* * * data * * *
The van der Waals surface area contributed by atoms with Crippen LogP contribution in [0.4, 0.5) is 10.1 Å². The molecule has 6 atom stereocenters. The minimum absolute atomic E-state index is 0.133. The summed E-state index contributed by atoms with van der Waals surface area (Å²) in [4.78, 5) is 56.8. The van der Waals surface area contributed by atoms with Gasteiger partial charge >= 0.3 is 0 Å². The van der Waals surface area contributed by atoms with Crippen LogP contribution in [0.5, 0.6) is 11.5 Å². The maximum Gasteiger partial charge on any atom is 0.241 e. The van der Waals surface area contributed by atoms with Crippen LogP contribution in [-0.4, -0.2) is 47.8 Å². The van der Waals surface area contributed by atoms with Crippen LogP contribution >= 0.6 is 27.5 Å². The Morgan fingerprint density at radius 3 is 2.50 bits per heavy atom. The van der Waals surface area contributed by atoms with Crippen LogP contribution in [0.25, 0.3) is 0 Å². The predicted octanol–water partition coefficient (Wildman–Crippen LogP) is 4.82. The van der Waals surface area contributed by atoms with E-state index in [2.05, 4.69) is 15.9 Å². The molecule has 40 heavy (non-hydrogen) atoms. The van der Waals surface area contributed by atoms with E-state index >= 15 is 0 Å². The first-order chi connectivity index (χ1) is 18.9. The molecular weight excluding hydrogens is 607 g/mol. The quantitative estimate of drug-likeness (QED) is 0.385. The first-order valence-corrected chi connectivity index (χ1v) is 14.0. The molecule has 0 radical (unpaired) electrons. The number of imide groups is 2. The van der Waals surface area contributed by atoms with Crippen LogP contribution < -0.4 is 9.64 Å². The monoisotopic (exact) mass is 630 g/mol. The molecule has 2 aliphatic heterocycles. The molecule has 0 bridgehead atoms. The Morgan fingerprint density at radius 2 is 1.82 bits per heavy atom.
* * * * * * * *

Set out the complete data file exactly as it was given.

The van der Waals surface area contributed by atoms with Crippen LogP contribution in [0.4, 0.5) is 10.1 Å². The molecule has 6 atom stereocenters. The minimum absolute atomic E-state index is 0.133. The summed E-state index contributed by atoms with van der Waals surface area (Å²) in [4.78, 5) is 56.8. The van der Waals surface area contributed by atoms with Gasteiger partial charge >= 0.3 is 0 Å². The van der Waals surface area contributed by atoms with Crippen LogP contribution in [0.5, 0.6) is 11.5 Å². The maximum Gasteiger partial charge on any atom is 0.241 e. The van der Waals surface area contributed by atoms with Crippen LogP contribution in [-0.4, -0.2) is 47.8 Å². The van der Waals surface area contributed by atoms with Crippen LogP contribution >= 0.6 is 27.5 Å². The Morgan fingerprint density at radius 3 is 2.50 bits per heavy atom. The van der Waals surface area contributed by atoms with Crippen LogP contribution in [0.25, 0.3) is 0 Å². The predicted octanol–water partition coefficient (Wildman–Crippen LogP) is 4.82. The van der Waals surface area contributed by atoms with E-state index in [2.05, 4.69) is 15.9 Å². The molecule has 40 heavy (non-hydrogen) atoms. The van der Waals surface area contributed by atoms with E-state index >= 15 is 0 Å². The first-order chi connectivity index (χ1) is 18.9. The molecular weight excluding hydrogens is 607 g/mol. The quantitative estimate of drug-likeness (QED) is 0.385. The first-order valence-corrected chi connectivity index (χ1v) is 14.0. The molecule has 0 radical (unpaired) electrons. The number of imide groups is 2. The van der Waals surface area contributed by atoms with Crippen LogP contribution < -0.4 is 9.64 Å². The monoisotopic (exact) mass is 630 g/mol. The molecule has 2 aliphatic heterocycles. The molecule has 0 bridgehead atoms. The Morgan fingerprint density at radius 2 is 1.82 bits per heavy atom.